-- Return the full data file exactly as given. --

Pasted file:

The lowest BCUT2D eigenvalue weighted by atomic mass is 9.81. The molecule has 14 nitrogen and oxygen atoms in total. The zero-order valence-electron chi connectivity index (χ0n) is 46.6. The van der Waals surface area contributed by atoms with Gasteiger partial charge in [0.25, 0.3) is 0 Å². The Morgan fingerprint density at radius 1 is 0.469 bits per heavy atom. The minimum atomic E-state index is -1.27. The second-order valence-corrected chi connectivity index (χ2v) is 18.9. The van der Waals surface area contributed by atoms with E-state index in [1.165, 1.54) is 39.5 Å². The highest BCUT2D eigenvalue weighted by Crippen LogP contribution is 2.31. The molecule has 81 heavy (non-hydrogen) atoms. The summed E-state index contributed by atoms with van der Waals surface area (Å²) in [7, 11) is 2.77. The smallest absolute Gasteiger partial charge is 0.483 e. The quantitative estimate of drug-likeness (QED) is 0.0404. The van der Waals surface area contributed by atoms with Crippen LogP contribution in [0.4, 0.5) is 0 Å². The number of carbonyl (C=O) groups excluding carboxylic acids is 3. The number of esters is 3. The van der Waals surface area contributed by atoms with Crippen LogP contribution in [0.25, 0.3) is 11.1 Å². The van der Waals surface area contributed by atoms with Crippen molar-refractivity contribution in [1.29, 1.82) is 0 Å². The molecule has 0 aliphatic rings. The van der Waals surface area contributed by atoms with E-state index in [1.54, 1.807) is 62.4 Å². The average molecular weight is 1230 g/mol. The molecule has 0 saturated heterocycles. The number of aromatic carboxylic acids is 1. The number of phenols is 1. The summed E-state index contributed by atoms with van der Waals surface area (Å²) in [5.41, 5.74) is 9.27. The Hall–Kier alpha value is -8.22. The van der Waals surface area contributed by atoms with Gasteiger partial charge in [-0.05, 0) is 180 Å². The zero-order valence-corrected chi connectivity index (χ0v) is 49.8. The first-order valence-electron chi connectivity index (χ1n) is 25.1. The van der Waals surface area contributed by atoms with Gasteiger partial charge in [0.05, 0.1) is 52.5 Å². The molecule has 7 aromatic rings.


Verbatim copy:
The lowest BCUT2D eigenvalue weighted by atomic mass is 9.81. The molecule has 14 nitrogen and oxygen atoms in total. The zero-order valence-electron chi connectivity index (χ0n) is 46.6. The van der Waals surface area contributed by atoms with Gasteiger partial charge in [0.25, 0.3) is 0 Å². The Morgan fingerprint density at radius 1 is 0.469 bits per heavy atom. The minimum atomic E-state index is -1.27. The second-order valence-corrected chi connectivity index (χ2v) is 18.9. The van der Waals surface area contributed by atoms with E-state index in [1.165, 1.54) is 39.5 Å². The highest BCUT2D eigenvalue weighted by Crippen LogP contribution is 2.31. The molecule has 81 heavy (non-hydrogen) atoms. The summed E-state index contributed by atoms with van der Waals surface area (Å²) in [7, 11) is 2.77. The smallest absolute Gasteiger partial charge is 0.483 e. The quantitative estimate of drug-likeness (QED) is 0.0404. The van der Waals surface area contributed by atoms with Crippen LogP contribution in [0.4, 0.5) is 0 Å². The number of carbonyl (C=O) groups excluding carboxylic acids is 3. The number of esters is 3. The van der Waals surface area contributed by atoms with Crippen LogP contribution in [0.25, 0.3) is 11.1 Å². The van der Waals surface area contributed by atoms with Crippen molar-refractivity contribution in [1.29, 1.82) is 0 Å². The molecule has 0 aliphatic rings. The van der Waals surface area contributed by atoms with E-state index in [1.54, 1.807) is 62.4 Å². The average molecular weight is 1230 g/mol. The molecule has 0 saturated heterocycles. The number of aromatic carboxylic acids is 1. The number of phenols is 1. The summed E-state index contributed by atoms with van der Waals surface area (Å²) in [5.41, 5.74) is 9.27. The Hall–Kier alpha value is -8.22. The van der Waals surface area contributed by atoms with Gasteiger partial charge in [-0.05, 0) is 180 Å². The zero-order valence-corrected chi connectivity index (χ0v) is 49.8. The first-order valence-electron chi connectivity index (χ1n) is 25.1. The van der Waals surface area contributed by atoms with Gasteiger partial charge in [0.05, 0.1) is 52.5 Å². The molecule has 7 aromatic rings.